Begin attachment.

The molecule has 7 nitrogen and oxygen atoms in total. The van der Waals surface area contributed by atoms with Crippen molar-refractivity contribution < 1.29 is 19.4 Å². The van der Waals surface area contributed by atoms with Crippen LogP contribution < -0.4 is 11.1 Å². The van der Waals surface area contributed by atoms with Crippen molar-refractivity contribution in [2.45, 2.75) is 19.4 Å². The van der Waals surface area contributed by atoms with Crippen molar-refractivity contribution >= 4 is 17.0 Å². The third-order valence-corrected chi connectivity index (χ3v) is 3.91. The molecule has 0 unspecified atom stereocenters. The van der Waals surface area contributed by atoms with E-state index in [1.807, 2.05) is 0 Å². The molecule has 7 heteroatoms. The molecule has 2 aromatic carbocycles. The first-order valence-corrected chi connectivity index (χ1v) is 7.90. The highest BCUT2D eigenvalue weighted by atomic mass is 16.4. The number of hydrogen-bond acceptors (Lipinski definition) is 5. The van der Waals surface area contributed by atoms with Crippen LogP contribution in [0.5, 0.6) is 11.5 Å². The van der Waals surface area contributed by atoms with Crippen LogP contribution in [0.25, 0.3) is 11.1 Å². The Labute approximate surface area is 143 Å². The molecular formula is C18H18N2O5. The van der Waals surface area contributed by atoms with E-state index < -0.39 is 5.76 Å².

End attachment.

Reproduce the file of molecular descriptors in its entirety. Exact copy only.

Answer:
The molecule has 7 nitrogen and oxygen atoms in total. The van der Waals surface area contributed by atoms with Crippen molar-refractivity contribution < 1.29 is 19.4 Å². The van der Waals surface area contributed by atoms with Crippen LogP contribution < -0.4 is 11.1 Å². The van der Waals surface area contributed by atoms with Crippen molar-refractivity contribution in [2.45, 2.75) is 19.4 Å². The van der Waals surface area contributed by atoms with Crippen molar-refractivity contribution >= 4 is 17.0 Å². The third-order valence-corrected chi connectivity index (χ3v) is 3.91. The molecule has 0 unspecified atom stereocenters. The van der Waals surface area contributed by atoms with E-state index in [1.807, 2.05) is 0 Å². The molecule has 7 heteroatoms. The molecule has 2 aromatic carbocycles. The first-order valence-corrected chi connectivity index (χ1v) is 7.90. The highest BCUT2D eigenvalue weighted by atomic mass is 16.4. The number of hydrogen-bond acceptors (Lipinski definition) is 5. The van der Waals surface area contributed by atoms with Crippen LogP contribution in [0.5, 0.6) is 11.5 Å². The van der Waals surface area contributed by atoms with Crippen LogP contribution in [0.25, 0.3) is 11.1 Å². The Labute approximate surface area is 143 Å². The molecular formula is C18H18N2O5. The van der Waals surface area contributed by atoms with E-state index < -0.39 is 5.76 Å².